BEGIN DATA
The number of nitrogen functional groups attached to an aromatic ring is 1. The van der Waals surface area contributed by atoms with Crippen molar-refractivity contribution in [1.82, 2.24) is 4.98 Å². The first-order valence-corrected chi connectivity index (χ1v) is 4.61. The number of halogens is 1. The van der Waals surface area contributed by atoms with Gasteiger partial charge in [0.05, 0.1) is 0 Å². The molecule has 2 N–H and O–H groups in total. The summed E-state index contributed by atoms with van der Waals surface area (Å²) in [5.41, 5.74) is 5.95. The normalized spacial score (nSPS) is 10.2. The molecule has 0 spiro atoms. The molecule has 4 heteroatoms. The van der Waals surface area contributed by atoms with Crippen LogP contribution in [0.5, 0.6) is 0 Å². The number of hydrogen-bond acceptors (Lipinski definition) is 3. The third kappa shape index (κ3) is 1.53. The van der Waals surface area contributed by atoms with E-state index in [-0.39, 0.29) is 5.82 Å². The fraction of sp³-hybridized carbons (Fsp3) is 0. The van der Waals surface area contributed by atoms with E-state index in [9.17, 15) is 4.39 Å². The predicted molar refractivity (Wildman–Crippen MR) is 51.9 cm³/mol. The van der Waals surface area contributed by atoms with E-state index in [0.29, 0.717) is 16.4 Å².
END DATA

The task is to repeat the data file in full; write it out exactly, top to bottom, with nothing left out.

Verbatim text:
The number of nitrogen functional groups attached to an aromatic ring is 1. The van der Waals surface area contributed by atoms with Crippen molar-refractivity contribution in [1.82, 2.24) is 4.98 Å². The first-order valence-corrected chi connectivity index (χ1v) is 4.61. The number of halogens is 1. The van der Waals surface area contributed by atoms with Gasteiger partial charge in [0.05, 0.1) is 0 Å². The molecule has 2 N–H and O–H groups in total. The summed E-state index contributed by atoms with van der Waals surface area (Å²) in [5.41, 5.74) is 5.95. The normalized spacial score (nSPS) is 10.2. The molecule has 0 spiro atoms. The molecule has 4 heteroatoms. The van der Waals surface area contributed by atoms with Crippen LogP contribution in [0.5, 0.6) is 0 Å². The number of hydrogen-bond acceptors (Lipinski definition) is 3. The third kappa shape index (κ3) is 1.53. The van der Waals surface area contributed by atoms with E-state index in [-0.39, 0.29) is 5.82 Å². The fraction of sp³-hybridized carbons (Fsp3) is 0. The van der Waals surface area contributed by atoms with E-state index in [9.17, 15) is 4.39 Å². The predicted molar refractivity (Wildman–Crippen MR) is 51.9 cm³/mol. The van der Waals surface area contributed by atoms with E-state index in [0.29, 0.717) is 16.4 Å².